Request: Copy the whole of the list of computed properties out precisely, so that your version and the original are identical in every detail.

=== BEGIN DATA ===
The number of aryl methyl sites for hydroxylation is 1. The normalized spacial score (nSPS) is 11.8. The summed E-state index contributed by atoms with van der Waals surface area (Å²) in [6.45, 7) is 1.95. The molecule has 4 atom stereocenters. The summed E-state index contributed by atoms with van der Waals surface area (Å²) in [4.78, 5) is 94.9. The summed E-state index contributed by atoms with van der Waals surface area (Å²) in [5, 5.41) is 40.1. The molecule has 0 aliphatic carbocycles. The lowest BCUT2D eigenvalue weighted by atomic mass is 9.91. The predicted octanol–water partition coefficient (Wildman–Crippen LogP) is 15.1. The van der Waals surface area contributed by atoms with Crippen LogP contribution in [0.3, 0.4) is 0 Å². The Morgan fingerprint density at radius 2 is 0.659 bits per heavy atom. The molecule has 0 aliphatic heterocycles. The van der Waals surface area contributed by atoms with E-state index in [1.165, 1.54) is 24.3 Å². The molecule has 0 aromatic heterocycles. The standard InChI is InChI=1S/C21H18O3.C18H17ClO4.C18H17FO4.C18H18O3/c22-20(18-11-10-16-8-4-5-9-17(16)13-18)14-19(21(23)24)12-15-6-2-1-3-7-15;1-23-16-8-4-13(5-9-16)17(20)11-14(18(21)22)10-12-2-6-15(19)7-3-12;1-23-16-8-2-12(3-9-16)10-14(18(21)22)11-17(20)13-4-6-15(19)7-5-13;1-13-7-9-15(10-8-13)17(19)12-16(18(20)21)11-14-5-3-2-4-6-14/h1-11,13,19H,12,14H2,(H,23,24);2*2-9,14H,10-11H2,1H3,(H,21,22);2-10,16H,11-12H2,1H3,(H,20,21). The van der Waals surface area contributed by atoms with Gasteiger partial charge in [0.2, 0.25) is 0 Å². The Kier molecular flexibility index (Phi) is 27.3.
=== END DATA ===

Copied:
The number of aryl methyl sites for hydroxylation is 1. The normalized spacial score (nSPS) is 11.8. The summed E-state index contributed by atoms with van der Waals surface area (Å²) in [6.45, 7) is 1.95. The molecule has 4 atom stereocenters. The summed E-state index contributed by atoms with van der Waals surface area (Å²) in [4.78, 5) is 94.9. The summed E-state index contributed by atoms with van der Waals surface area (Å²) in [5, 5.41) is 40.1. The molecule has 0 aliphatic carbocycles. The lowest BCUT2D eigenvalue weighted by atomic mass is 9.91. The predicted octanol–water partition coefficient (Wildman–Crippen LogP) is 15.1. The van der Waals surface area contributed by atoms with Crippen LogP contribution in [0.3, 0.4) is 0 Å². The Morgan fingerprint density at radius 2 is 0.659 bits per heavy atom. The molecule has 0 aliphatic heterocycles. The van der Waals surface area contributed by atoms with E-state index in [1.165, 1.54) is 24.3 Å². The molecule has 0 aromatic heterocycles. The standard InChI is InChI=1S/C21H18O3.C18H17ClO4.C18H17FO4.C18H18O3/c22-20(18-11-10-16-8-4-5-9-17(16)13-18)14-19(21(23)24)12-15-6-2-1-3-7-15;1-23-16-8-4-13(5-9-16)17(20)11-14(18(21)22)10-12-2-6-15(19)7-3-12;1-23-16-8-2-12(3-9-16)10-14(18(21)22)11-17(20)13-4-6-15(19)7-5-13;1-13-7-9-15(10-8-13)17(19)12-16(18(20)21)11-14-5-3-2-4-6-14/h1-11,13,19H,12,14H2,(H,23,24);2*2-9,14H,10-11H2,1H3,(H,21,22);2-10,16H,11-12H2,1H3,(H,20,21). The van der Waals surface area contributed by atoms with Gasteiger partial charge in [0.2, 0.25) is 0 Å². The Kier molecular flexibility index (Phi) is 27.3.